Saskatchewan Doctor Facing Discipline for Allegedly Advising a Patient Against Having an Abortion

by EditorK

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Chandra Philip

By Chandra Philip

A Saskatchewan doctor is facing disciplinary action for allegedly advising a patient against having an abortion, saying she would regret her choice in the future.

Charges of unprofessional conduct have been brought against Dr. Terence Davids in connection with a December 2023 interaction with a patient that left her “uncomfortable and anxious,” according to the College of Physicians and Surgeons Saskatchewan (CPSS).

Dr. Davids, who is listed as a physician at the Bridge City Mediclinic in Saskatoon, has been accused of “unbecoming, improper, unprofessional, or discreditable conduct,” according to the February filing by the college. He is being reprimanded for allegedly telling the woman, “I don’t think you should go through with this” and “You will regret this and can’t take it back.”

CPSS claims that the physician also asked the patient “Do you believe in our Lord and Saviour?“ When the woman said ”no,” Dr. Davids reportedly responded, “Well you must believe in something.”

Dr. Davids is also alleged to have said she should reconsider the abortion, adding that “I hope you have loved ones in heaven who will take care of your baby in heaven.”

The Epoch Times contacted Dr. Davids for comment but did not hear back prior to publication.

A provincial pro-life organization said it’s “disappointed” in the college’s decision, saying CPSS policies fail to give women seeking abortions the detailed information on the procedure they need to make a well-informed decision.

“We are very disappointed with the decision of the CPSS to charge this doctor with unprofessional conduct in this instance,” Frances Stang, president of the Saskatchewan Pro-Life Association, told The Epoch Times in an email.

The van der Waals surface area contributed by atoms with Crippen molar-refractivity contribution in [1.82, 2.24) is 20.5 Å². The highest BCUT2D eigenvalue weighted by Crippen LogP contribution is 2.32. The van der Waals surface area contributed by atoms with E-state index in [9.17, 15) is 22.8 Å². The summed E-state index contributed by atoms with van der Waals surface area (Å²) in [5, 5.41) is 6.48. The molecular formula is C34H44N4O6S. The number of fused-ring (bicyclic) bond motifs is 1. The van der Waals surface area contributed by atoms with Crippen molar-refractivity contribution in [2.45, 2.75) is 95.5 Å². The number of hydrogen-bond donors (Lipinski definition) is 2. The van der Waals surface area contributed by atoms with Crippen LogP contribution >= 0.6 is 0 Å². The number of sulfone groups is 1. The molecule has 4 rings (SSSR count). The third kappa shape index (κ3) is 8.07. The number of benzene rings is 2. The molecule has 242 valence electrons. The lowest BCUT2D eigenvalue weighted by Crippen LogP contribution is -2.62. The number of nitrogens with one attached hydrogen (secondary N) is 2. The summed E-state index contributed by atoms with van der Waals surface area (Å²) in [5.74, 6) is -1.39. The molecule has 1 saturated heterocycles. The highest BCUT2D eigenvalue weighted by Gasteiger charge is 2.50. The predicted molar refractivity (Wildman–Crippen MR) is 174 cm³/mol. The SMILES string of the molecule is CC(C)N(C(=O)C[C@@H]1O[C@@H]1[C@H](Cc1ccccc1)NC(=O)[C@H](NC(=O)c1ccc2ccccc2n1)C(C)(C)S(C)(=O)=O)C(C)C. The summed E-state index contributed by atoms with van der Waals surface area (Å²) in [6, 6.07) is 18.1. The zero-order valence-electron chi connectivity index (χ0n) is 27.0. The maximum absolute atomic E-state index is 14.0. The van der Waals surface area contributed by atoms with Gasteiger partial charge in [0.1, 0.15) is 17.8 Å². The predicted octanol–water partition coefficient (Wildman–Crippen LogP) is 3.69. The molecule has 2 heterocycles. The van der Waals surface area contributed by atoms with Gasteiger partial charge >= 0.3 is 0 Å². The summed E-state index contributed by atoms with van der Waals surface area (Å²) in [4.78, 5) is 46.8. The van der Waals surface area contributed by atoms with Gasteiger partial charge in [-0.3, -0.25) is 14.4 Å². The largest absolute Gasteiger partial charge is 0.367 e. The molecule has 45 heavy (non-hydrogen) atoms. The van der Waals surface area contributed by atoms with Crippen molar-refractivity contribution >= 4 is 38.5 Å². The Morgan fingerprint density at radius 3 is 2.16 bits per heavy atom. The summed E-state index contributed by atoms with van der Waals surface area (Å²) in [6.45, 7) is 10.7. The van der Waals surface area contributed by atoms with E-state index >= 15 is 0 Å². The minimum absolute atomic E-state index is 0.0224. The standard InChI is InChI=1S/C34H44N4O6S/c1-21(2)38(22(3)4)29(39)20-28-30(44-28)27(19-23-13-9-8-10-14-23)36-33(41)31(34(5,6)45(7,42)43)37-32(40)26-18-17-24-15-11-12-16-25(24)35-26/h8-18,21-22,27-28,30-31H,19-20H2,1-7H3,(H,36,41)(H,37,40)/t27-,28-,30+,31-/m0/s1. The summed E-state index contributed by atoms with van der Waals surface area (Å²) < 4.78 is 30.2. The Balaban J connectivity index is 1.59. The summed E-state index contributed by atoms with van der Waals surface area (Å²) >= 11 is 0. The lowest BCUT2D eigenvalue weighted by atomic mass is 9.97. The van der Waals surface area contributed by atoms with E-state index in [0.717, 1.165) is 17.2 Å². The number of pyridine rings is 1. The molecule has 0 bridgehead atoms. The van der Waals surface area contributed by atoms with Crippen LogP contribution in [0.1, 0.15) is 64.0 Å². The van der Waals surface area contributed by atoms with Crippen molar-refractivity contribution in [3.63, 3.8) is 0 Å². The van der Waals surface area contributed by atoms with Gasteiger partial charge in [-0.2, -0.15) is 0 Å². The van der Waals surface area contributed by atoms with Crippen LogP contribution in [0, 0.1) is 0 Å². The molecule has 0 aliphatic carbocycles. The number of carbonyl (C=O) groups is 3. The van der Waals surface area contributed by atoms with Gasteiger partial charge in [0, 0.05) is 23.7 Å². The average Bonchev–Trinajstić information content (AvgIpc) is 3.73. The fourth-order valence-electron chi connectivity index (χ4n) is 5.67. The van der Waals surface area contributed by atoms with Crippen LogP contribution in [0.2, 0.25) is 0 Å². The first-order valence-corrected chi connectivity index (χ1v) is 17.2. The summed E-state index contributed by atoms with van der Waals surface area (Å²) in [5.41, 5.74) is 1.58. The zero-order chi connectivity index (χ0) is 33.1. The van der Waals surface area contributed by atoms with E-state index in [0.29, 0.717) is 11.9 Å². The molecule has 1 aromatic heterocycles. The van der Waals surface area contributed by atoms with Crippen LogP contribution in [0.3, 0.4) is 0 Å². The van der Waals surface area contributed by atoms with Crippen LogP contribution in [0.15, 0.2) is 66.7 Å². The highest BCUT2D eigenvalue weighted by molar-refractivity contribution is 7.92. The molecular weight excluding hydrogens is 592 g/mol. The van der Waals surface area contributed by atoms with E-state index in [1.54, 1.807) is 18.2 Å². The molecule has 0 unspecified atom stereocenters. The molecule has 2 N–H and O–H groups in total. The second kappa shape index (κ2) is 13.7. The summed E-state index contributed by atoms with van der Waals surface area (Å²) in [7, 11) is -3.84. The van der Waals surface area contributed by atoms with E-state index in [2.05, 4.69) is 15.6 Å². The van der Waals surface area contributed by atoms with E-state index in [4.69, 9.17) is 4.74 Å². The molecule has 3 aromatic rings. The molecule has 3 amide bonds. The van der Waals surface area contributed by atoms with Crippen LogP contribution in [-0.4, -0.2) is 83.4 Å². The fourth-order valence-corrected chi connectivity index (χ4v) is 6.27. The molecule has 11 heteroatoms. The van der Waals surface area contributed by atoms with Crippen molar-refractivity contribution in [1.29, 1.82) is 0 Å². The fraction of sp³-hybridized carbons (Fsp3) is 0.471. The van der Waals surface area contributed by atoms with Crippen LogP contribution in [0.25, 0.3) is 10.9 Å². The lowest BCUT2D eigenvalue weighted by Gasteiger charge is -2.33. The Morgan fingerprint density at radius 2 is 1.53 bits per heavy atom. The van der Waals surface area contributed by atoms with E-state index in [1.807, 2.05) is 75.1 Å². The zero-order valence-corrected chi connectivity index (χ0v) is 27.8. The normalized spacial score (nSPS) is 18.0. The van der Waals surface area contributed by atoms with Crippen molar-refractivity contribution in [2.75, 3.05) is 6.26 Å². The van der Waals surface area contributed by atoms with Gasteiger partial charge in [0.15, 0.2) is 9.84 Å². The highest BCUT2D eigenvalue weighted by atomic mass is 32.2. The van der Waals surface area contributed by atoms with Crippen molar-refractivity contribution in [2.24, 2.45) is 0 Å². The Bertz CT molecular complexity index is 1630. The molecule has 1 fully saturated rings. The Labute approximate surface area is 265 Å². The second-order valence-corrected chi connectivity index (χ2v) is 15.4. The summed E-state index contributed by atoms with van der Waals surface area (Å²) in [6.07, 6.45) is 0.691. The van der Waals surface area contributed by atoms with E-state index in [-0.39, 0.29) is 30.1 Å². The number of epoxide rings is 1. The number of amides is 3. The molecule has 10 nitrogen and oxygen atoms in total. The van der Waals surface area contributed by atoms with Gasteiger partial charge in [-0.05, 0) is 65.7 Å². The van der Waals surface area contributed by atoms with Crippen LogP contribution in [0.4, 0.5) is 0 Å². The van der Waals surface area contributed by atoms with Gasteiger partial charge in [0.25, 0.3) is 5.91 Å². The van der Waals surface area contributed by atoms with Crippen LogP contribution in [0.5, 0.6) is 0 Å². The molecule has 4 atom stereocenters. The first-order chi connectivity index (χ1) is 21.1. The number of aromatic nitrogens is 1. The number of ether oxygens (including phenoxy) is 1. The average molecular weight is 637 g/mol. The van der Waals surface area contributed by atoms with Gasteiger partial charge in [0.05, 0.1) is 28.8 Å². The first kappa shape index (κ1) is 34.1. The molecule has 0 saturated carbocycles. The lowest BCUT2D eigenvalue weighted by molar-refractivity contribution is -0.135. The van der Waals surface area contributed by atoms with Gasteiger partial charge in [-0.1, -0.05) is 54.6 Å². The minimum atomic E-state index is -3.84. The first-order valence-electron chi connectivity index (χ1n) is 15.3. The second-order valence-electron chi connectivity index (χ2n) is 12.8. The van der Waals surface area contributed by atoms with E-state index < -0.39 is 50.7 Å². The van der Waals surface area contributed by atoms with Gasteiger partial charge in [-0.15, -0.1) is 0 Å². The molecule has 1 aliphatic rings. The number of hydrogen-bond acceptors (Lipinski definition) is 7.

“Correct information about abortion should be given to women similar to that which is given to patients for other surgical procedures,” she said. “Neglecting to do this is, in our opinion, negligent.”

Saskatchewan physicians can decline to offer a service, such as abortion, but they are required to provide information for patients to get the services elsewhere, according to the CPSS Conscientious Objection policy.

“Those obligations will generally be met by arranging for the patient to meet with another physician or other health-care provider who is available and accessible and who can either provide the health service or refer that patient to another physician or health-care provider who can provide the health service,” the policy says.

It also indicates that doctors “must not promote their own moral or religious beliefs when interacting with a patient.”

Ms. Stang argued that if doctors were required to provide “complete and accurate information” about the abortion procedure “the doctor’s beliefs would not be a factor.”

“If doctors would provide the objective facts about an abortion, many women would decline. Unfortunately,  providing this information seems to be understood as having a moral or conscience component, rather than being standard medical advice,” she said in the email.

The CPSS policy also advises physicians to be careful when communicating with patients when they disagree with the individual.

“While discussing a referral with a patient, physicians must not communicate, or otherwise behave in a manner that is demeaning to the patient or to the patient’s beliefs, lifestyle, choices, or values,” it states.

No date has been set for a discipline hearing.

Dr. Davids received his medical degree from a university in South Africa, according to CPSS information. He finished his Canadian medical evaluation and Saskatchewan International Physician Practice Assessment in 2012.

There is no history of previous disciplinary action against Dr. Davids.

 The Canadian Press contributed to this report. 

Chandra Philip is a news reporter with the Canadian edition of The Epoch Times. 

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